He also didn't mention Jonny Evans at all, and Phil Jones' injury was apparently down to "back spasms." Rio Ferdinand has had this problem in the past. He was sent home from the Norwegian tour on 6 August, which is almost three weeks ago.
If it was a muscle tear, that could be a six-to-eight week job. If, as is more likely, he has had a muscle strain in the lower back, spasms are the problem and these can be controlled by anti-inflammatories. The danger is if it conceals the pain and causes him to damage it further.
He was fit for Norway, having been in Euro 2012 but without any game time, so it could take him only a week to get fit, making him eligible for next Sunday's match at Southampton.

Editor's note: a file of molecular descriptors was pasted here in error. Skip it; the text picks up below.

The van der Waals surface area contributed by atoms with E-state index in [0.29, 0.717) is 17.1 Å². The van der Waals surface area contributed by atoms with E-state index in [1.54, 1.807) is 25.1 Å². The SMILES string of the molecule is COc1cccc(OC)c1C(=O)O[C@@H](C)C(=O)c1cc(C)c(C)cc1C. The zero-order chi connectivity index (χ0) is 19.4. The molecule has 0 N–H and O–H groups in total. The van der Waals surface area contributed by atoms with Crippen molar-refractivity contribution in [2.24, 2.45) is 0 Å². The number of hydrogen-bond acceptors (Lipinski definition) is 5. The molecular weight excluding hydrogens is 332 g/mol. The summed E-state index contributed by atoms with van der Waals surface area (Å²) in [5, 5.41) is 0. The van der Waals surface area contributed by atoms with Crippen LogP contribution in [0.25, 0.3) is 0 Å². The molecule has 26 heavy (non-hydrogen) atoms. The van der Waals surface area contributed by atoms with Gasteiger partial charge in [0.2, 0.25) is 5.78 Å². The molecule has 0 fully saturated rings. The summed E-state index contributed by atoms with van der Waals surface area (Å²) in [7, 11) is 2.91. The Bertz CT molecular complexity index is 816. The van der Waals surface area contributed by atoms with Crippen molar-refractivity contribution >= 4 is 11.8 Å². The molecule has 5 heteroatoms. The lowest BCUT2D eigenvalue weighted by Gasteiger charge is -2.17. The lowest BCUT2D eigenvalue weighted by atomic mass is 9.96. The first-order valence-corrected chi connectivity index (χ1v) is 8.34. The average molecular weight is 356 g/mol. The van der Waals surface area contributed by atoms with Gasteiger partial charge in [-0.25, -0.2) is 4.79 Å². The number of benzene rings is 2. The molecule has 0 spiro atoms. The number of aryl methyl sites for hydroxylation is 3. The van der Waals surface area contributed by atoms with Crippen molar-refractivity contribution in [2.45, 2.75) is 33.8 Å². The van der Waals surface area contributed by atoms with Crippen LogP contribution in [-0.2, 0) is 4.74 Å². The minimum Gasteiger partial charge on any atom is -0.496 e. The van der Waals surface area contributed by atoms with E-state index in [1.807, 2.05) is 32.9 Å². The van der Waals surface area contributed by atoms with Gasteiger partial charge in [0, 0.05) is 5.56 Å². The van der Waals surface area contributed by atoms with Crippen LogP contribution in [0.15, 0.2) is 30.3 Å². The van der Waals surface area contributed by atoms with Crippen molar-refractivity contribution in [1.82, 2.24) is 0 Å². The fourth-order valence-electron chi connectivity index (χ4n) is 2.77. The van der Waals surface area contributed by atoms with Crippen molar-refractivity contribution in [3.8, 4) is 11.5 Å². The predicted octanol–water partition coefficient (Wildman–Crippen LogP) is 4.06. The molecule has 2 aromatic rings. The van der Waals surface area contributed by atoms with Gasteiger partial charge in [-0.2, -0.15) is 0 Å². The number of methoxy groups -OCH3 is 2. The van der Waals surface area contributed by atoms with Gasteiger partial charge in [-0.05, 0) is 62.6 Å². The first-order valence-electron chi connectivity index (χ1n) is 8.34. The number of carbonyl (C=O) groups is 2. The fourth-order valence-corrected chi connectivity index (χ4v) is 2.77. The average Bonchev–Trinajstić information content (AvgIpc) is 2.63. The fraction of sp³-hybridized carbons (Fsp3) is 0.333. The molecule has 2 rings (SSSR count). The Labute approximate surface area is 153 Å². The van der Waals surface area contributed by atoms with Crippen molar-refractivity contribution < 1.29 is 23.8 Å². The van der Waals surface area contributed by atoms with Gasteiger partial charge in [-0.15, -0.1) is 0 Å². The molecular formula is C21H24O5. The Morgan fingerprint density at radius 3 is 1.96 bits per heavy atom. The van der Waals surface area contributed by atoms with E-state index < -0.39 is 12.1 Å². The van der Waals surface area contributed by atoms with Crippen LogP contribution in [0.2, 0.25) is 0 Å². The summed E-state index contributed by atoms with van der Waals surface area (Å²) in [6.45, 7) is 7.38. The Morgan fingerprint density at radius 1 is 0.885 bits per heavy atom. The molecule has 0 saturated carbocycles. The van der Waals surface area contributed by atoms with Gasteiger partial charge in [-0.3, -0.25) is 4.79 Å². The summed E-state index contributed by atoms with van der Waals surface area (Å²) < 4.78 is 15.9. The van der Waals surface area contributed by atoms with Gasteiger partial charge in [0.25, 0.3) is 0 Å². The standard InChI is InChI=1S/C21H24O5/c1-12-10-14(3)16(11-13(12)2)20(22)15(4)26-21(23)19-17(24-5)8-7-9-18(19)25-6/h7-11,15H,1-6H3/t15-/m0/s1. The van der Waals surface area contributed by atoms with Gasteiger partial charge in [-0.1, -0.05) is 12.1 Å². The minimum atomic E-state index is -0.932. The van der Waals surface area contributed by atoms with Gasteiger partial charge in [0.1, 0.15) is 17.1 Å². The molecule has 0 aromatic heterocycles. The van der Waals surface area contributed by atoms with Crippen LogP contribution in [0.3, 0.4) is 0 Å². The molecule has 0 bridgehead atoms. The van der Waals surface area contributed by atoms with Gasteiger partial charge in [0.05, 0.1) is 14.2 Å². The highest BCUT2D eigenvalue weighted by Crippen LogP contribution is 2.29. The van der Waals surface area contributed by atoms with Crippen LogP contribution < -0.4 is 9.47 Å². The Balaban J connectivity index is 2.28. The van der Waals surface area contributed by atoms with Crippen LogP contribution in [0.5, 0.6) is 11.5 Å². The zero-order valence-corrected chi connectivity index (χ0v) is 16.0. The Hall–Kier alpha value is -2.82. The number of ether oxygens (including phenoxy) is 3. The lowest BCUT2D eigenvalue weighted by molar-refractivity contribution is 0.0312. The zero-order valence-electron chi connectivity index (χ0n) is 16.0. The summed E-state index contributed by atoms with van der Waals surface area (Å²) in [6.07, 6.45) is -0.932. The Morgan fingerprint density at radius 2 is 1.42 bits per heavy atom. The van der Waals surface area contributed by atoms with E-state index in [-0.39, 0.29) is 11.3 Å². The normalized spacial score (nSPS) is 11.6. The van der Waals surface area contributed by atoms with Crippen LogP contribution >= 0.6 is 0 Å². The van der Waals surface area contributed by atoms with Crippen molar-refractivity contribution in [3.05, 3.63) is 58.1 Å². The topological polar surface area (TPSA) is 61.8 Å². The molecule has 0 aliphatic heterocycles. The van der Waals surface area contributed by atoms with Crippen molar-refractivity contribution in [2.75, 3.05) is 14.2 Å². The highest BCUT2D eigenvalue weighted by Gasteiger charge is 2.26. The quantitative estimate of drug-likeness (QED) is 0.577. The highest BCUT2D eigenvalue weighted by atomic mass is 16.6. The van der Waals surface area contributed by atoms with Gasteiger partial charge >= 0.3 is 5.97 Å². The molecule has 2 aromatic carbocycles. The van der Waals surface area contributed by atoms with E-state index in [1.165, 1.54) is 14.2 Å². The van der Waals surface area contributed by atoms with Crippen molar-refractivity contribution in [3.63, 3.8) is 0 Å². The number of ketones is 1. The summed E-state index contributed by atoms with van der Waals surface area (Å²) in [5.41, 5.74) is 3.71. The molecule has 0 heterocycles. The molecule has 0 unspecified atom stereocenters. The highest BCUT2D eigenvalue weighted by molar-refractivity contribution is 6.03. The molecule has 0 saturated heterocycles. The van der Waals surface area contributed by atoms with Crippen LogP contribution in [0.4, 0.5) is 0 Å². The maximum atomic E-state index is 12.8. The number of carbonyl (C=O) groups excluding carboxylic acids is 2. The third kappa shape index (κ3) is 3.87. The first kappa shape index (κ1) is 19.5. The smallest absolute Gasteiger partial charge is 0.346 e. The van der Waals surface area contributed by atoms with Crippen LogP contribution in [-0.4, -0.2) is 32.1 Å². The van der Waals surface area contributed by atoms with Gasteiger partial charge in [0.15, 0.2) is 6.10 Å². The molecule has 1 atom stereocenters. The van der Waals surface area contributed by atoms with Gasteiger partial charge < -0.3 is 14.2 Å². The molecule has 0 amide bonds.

So the question is about whether Sir Alex is keeping us all guessing? It's pretty critical for two reasons:
First, to give stability at the back and keep yet another clean sheet against Fulham.
Second, because although Carrick had a sterling game against Everton, but for the goal, it is not just that he is not a centre-back. What is more important is that Sir Alex sees him as the rock in midfield. We shall return to that.
Likely Team Sheet
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We will definitely see two Dutchmen at Old Trafford on Saturday.
Buttner will not start, but he will be on the bench; partly because he can cover right-back as well as left-back. As Sir Alex has pointed out, Patrice Evra has played an average of 48 games a season for the last five years. He is super fit, but after some indifferent performances last year, needs a "gee-up."